“Ahed’s Knee” – Definitely not Claire’s [MOVIE REVIEW]

Avshalom Pollak as Y and Nur Fibka as Yahalom in "Ahed's Knee." Photo courtesy of Kino Lorber.

Avshalom Pollak as Y in “Ahed’s Knee.” Photo courtesy of Kino Lorber.

More an art installation than a film, Israeli writer/director Nadav Lapid has given us his rage in freeform. Autobiographical, Lapid begins his canvas with the metaphorical story of West Bank Palestinian teenager Ahed Tamini, famous or infamous, depending on your point of view, for slapping an Israeli soldier when he raided her home. Labeled a terrorist for this act, she was sent to prison and then, following her release, kept under house arrest. A prominent member of the Knesset, the all-powerful Israeli legislature, was quoted as saying she should be shot in the knee so that her house arrest would be permanent. It was this quote that inspired Y, the fictional stand-in for Lapid, to decide to make his next film about this incident, or more specifically about the ugly message directed at a teenager. Lapid is not advocating a pro- or anti- Palestinian policy. He is enraged by the fascist turn of his government that has upended him and his values.

As he contemplates the significance of the suppression of dissent, an unusual offer comes in. The Deputy Director of Libraries, a division of the Israeli Ministry of Culture, has invited him to present his latest film in the tiny desert village of Arava. That the government would pay his expenses to fly to a remote village and show his movie is not unusual. Bringing culture to the people is a way to make them feel more connected. Arriving in this no man’s land, Y is greeted by the incredibly young and charming Yahalom, the aforementioned Deputy Director of Libraries. Now based in Jerusalem, this is the village where she grew up and she has always loved his films. 

She is young, sweet, and charming. She’s also the representative of a repressive organization that demands that he sign a contract where he agrees only to speak about approved topics and nothing else. There will be no payment if he does not comply with the government’s edict. Oh, and if he veers off the straight and narrow, he will no longer be eligible for funding on his future projects. Y’s feeling of helplessness is compounded by the impending loss of his mother to cancer. They were collaborators on his films and she helped keep him grounded. His rage grows in direct proportion to his powerlessness.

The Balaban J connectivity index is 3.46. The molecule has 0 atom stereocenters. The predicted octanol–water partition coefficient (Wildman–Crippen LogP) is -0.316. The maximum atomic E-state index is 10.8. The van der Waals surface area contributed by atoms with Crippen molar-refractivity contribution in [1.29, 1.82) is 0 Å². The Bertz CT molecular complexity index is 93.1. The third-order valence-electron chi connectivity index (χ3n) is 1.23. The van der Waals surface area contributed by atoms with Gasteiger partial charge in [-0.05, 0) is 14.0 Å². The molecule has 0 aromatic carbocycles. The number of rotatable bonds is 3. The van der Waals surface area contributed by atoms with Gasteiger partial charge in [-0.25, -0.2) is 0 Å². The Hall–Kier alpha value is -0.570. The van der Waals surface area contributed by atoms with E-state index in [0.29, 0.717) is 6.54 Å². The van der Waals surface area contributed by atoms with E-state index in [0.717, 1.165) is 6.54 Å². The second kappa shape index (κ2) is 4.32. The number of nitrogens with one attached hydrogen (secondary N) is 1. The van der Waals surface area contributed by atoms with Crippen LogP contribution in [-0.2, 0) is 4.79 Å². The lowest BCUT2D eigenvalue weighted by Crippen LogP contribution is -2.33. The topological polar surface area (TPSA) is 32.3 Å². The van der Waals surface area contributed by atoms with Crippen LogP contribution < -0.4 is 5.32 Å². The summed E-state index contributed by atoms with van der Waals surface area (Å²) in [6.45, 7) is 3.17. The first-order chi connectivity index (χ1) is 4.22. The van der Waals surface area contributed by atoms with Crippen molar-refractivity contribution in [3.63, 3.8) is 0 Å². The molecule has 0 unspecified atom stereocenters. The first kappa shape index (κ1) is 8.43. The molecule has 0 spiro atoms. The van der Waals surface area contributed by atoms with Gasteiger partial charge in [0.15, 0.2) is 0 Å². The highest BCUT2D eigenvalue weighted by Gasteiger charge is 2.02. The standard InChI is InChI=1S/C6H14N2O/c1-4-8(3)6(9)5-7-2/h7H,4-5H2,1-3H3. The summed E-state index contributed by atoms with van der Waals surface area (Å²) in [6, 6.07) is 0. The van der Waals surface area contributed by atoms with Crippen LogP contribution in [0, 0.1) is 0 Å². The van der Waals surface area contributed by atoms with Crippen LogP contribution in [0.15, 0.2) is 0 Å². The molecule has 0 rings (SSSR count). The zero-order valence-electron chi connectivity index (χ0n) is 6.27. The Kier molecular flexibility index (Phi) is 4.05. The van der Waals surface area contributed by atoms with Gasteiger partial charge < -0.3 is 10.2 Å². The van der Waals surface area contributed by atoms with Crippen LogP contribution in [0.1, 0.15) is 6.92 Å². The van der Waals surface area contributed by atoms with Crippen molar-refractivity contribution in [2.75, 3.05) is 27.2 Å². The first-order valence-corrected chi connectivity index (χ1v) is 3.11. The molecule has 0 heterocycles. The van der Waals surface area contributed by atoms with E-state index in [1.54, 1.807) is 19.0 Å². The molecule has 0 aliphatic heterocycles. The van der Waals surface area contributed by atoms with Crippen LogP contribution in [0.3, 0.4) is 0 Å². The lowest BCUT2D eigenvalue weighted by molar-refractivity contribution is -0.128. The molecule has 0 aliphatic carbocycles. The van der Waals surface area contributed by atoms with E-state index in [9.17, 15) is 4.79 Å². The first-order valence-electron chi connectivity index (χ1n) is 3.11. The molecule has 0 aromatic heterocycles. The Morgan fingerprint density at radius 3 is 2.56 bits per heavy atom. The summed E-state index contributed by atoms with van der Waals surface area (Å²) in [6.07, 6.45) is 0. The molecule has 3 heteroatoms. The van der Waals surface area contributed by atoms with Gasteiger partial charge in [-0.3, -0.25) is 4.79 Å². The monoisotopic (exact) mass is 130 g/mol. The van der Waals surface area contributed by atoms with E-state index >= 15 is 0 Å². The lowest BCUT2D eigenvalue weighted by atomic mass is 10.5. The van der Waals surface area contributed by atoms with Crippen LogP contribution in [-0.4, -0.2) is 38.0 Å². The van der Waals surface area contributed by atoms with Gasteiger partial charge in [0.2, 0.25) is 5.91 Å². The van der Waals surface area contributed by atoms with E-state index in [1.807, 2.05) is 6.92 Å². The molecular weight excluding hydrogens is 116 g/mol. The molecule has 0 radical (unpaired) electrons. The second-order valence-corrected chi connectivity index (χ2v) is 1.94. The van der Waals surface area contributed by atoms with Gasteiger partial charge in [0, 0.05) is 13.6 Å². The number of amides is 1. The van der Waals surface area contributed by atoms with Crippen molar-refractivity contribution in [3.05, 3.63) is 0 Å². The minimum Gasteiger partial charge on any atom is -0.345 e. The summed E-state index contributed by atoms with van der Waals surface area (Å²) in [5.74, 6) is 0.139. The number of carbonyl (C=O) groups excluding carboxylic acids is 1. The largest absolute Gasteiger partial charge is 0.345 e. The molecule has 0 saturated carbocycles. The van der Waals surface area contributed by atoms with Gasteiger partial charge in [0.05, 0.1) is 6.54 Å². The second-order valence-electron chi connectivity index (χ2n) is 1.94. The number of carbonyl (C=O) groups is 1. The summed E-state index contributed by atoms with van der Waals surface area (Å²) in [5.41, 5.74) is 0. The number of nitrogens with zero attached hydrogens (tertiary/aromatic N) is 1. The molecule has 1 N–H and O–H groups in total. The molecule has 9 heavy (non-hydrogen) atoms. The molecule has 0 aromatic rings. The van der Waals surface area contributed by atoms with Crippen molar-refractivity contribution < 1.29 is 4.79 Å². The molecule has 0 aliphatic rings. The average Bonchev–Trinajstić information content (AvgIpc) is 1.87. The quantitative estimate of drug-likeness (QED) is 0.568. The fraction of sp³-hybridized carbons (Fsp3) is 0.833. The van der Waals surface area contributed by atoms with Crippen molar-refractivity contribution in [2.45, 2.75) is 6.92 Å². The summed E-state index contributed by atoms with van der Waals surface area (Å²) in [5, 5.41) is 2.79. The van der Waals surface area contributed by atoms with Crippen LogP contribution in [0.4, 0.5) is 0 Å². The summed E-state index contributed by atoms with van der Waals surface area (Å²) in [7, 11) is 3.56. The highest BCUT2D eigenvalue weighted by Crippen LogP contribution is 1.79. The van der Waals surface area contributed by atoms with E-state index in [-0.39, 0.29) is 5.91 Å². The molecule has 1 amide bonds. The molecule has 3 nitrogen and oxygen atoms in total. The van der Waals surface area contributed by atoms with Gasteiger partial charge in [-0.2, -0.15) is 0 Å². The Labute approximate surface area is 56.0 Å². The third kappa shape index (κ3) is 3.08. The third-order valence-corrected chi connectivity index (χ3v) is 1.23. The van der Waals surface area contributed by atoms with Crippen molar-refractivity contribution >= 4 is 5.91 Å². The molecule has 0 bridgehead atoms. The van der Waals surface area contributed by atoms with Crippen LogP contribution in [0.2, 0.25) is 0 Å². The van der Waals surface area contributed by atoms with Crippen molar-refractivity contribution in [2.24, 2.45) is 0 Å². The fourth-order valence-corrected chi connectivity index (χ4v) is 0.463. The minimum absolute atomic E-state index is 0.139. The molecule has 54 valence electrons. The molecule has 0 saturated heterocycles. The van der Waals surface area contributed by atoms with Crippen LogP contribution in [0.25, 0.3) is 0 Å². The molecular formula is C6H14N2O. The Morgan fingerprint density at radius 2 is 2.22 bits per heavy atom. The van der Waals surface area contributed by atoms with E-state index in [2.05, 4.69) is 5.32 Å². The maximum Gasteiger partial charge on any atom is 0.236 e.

Although there is a story as a backbone to the film, Lapid, who lived almost all these events, uses Y as the outlet for his rage. Nothing much happens. Y takes a day trip into the desert where he encounters a beauty that is in direct contrast to the reality of life in present day, oppressive Israel. Expositional in nature, “Ahed’s Knee” is all conversation, a contemplation of the state of affairs where dissent is no longer tolerated, and democracy is shrinking with the demand of unwavering loyalty to the government’s dictates. 

Avshalom Pollak as Y and Nur Fibka as Yahalom in “Ahed’s Knee.” Photo courtesy of Kino Lorber.

Inspired by the philosophical dialogues between an older man and a young woman in “Claire’s Knee” by Eric Rohmer, Lapid tries to engage the young librarian in discussing how she has come to support the autocratic leanings of a Culture Ministry that clearly undermines creativity and is, ironically, anti-culture. The inherent fear in her responses and the vapidity of her sweet demeanor only underscore his helplessness and serve to enrage him further. Their discourse verges on absurdist comedy. 

Lapid, in the guise of Y, has been backed into a corner. The country he loved is no longer that country. The reasons may be varied, and in some cases understandable, but the totalitarian path is one he cannot countenance.

When I stated that this was installation art, it is because of the rage that permeates everything. Lapid has painted all the surfaces in the glowing embers of his angry rants. This film is a Rothko of warm, hot, and flaming reds. Here anger is not just an emotion or a frustration, it is a character unto itself.

The actors are fine. Nuance is not the strong suit of this film so character development is rather lacking. Neither Y nor Yahalom is expected to grow or change. Yahalom knows full well what she is doing; having a job is more important than believing in one. Y was angry at the beginning, as shown by his distress over the reaction to Ahed, and is angrier at the end. Avshalom Pollak as Y is purposefully antagonistic and livid. Nur Fibak as Yahalom is wide-eyed and sincerely insincere.

Lapid has given us an insider’s view of what he sees as a descent into autocracy in Israel without tolerance for opposing views. His anger and distress are against a nativist policy that would condone or even encourage repression of its own citizens. Nuance, in short supply, seems unnecessary.

In Hebrew with English subtitles.

Opening April 1 at the Laemmle Royal, Laemmle Glendale, and the Laemmle Pasadena Playhouse.


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